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What Should I Expect from Stroke Rehabilitation?

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  • Written By: wiseGEEK Writer
  • Edited By: O. Wallace
  • Last Modified Date: 22 December 2019
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When a stroke occurs, blood flow to the brain is blocked, depriving the organ of needed oxygen. This can destroy brain cells, which in turn impairs brain function in a number of areas and each person who has a stroke may have slight to significant variation in what areas of function are affected and the degree of damage. Therefore, stroke rehabilitation is always highly individualized to the patient, but common areas of focus include improving movement, speech/language skills, thinking/reasoning skills, ability to perform daily activities, and issues like being able to swallow. People can expect to get help in any or all of these areas beginning in the rehabilitation hospital setting and continuing after discharge for possibly a few months to several years, and they may work with various specialists, including physical therapists, speech language therapists and occupational therapists.

In the hospital, doctors might do initial assessments of stroke damage to determine which stroke rehabilitation services are required, but first efforts are to make certain a patient is stable enough to begin therapy. Usually patients are transferred once they’re medically stable to a rehabilitation hospital, where they might stay for several more weeks while beginning therapy. Sometimes the rehabilitation hospital is connected to the hospital in which the patient received initial medical care, and other times it is a separate facility.

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The reason for keeping the person hospitalized for the beginning part of stroke rehabilitation therapy is because it allows more intense therapeutic focus when it may be most critical. People can expect that the first goals once in rehabilitation are to draw up a treatment plan to address all areas that require retraining, relearning or support. Each person’s therapy plan will be different because of the different issues that a stroke can cause, and duration of stroke or oxygen deprivation of the brain can make each person’s degree of impairment more or less significant.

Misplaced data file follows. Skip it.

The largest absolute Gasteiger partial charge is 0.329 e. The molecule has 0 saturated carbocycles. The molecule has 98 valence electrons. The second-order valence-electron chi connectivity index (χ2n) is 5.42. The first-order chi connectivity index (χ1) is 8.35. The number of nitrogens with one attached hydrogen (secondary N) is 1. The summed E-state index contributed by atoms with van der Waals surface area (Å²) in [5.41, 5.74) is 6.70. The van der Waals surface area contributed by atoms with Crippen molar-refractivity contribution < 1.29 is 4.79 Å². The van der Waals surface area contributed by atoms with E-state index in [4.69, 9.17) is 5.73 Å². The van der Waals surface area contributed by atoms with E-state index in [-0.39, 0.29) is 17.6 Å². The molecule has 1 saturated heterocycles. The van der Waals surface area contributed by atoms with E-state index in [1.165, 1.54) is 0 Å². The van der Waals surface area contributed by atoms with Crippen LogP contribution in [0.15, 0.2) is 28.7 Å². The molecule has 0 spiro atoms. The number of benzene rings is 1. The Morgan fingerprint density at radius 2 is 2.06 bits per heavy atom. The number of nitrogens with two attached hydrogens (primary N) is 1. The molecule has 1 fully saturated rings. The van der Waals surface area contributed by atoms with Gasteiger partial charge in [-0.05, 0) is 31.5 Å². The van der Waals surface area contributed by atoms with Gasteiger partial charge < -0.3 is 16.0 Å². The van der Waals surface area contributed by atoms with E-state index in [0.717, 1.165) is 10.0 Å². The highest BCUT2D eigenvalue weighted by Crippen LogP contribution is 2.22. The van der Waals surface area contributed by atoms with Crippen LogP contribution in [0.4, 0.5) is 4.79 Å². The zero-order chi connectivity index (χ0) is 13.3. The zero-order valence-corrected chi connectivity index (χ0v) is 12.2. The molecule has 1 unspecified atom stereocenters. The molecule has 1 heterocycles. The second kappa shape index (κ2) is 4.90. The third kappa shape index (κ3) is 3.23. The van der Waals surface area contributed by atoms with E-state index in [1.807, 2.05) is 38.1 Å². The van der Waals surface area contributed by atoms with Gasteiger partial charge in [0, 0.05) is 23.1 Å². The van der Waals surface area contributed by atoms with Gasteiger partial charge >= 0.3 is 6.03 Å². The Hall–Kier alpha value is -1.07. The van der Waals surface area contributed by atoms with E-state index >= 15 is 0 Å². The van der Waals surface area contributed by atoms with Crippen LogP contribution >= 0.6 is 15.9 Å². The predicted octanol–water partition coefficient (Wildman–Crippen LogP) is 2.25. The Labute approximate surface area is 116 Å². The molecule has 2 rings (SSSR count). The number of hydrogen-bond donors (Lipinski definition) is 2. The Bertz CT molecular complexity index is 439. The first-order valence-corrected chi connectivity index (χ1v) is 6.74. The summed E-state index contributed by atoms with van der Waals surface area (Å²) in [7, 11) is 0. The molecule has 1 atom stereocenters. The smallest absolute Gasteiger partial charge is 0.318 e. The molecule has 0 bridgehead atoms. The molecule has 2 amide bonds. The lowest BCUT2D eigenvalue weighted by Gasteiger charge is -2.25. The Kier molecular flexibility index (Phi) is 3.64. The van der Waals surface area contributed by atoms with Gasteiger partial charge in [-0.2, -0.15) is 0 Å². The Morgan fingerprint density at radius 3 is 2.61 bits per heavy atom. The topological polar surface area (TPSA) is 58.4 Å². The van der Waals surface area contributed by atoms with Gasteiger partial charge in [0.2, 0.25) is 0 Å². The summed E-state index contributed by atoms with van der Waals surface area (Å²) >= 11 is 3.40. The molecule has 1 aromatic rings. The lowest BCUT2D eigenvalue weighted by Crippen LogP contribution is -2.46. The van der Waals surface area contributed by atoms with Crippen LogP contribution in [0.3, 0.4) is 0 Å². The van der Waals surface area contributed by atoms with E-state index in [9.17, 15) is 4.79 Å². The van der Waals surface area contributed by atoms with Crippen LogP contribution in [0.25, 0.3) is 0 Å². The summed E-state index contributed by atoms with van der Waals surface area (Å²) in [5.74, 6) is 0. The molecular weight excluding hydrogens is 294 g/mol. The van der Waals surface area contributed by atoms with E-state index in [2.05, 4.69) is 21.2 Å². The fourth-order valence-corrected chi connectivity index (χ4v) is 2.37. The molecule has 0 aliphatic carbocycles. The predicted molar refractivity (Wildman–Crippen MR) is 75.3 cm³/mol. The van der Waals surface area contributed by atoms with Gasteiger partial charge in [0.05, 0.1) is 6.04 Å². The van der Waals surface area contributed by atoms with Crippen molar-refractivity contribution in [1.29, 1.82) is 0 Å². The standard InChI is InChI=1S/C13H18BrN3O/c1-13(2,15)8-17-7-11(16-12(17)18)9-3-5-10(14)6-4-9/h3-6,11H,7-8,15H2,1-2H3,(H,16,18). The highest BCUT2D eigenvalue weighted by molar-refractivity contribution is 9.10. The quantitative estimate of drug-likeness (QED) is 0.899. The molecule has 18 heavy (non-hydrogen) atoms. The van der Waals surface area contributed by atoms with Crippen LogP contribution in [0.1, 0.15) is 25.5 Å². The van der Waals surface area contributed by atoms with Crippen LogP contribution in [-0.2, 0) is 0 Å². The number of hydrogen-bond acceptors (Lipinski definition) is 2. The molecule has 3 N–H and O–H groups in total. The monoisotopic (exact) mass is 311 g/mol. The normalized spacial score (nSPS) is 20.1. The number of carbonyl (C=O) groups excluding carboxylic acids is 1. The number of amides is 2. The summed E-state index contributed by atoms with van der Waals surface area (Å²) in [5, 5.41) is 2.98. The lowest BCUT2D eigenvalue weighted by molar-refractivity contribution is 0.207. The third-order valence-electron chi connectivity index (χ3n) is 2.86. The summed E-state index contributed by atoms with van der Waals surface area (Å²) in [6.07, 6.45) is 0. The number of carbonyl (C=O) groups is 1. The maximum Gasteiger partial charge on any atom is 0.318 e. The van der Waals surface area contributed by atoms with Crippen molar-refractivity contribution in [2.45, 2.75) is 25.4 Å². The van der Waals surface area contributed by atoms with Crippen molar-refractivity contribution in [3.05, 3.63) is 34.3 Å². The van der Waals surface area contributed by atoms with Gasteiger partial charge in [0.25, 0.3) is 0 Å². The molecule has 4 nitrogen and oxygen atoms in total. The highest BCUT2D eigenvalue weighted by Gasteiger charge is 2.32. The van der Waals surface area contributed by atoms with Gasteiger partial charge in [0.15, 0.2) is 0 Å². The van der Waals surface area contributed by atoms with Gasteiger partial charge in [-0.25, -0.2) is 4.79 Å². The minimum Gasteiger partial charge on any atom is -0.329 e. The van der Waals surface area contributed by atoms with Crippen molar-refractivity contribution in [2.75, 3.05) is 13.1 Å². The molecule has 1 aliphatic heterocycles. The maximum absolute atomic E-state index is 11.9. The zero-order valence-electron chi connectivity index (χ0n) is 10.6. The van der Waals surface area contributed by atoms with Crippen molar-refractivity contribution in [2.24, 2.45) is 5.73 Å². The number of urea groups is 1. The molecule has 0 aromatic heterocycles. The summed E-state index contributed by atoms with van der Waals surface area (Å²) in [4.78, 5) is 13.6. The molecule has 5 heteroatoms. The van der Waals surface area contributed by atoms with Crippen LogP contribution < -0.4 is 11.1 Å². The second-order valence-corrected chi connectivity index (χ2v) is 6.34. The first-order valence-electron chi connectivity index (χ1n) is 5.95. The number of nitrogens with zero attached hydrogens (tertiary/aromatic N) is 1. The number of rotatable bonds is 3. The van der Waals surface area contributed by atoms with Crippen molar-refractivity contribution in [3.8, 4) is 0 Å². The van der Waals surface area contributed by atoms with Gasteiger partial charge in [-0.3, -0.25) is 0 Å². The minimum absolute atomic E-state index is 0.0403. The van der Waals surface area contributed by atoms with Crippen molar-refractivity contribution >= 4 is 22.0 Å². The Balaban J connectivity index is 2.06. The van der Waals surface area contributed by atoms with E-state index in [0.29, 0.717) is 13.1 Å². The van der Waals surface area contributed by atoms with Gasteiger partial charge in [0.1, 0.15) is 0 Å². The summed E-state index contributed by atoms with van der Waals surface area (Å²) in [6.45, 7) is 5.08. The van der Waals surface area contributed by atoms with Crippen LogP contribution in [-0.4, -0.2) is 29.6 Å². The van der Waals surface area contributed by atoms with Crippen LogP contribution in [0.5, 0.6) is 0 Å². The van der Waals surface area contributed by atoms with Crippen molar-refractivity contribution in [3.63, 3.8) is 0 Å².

Once a plan is drawn up, people might work with physical therapists who can help them address any issues of movement impairment. Similarly, sometimes basic skills like being able to use the bathroom, writing with a pen, or others may be lost and a person may have to work hard to relearn these with an occupational therapist. Speech/language therapists are often on hand to help address damage to communication: either being able to use the spoken word, forgetting words, or being unable to pronounce language. These therapists may also work with patients who have impaired ability to swallow.

Another important aspect of this beginning stroke rehabilitation is educating family members on what to expect once a stroke victim returns home. Primary caretakers of those who had a stroke may be taught how to be most helpful and continue therapy lessons at home, and they may be counseled on what types of support the stroke victim will require in the home. They also are usually the ones with whom the rehabilitation center deals to coordinate continuing care.

After intensive in-hospital stroke rehabilitation therapy, patients may expect to return home but continue therapy, either in their homes, at a rehabilitation center in the community or at the hospital in which they stayed. This final option might be the best since it means working with the same specialists. As patients progress, therapy will continue to be assessed based on need and success. Once patients have recovered full function, which does not always happen, they may no longer require certain types of therapy and treatment plan will be adjusted accordingly.

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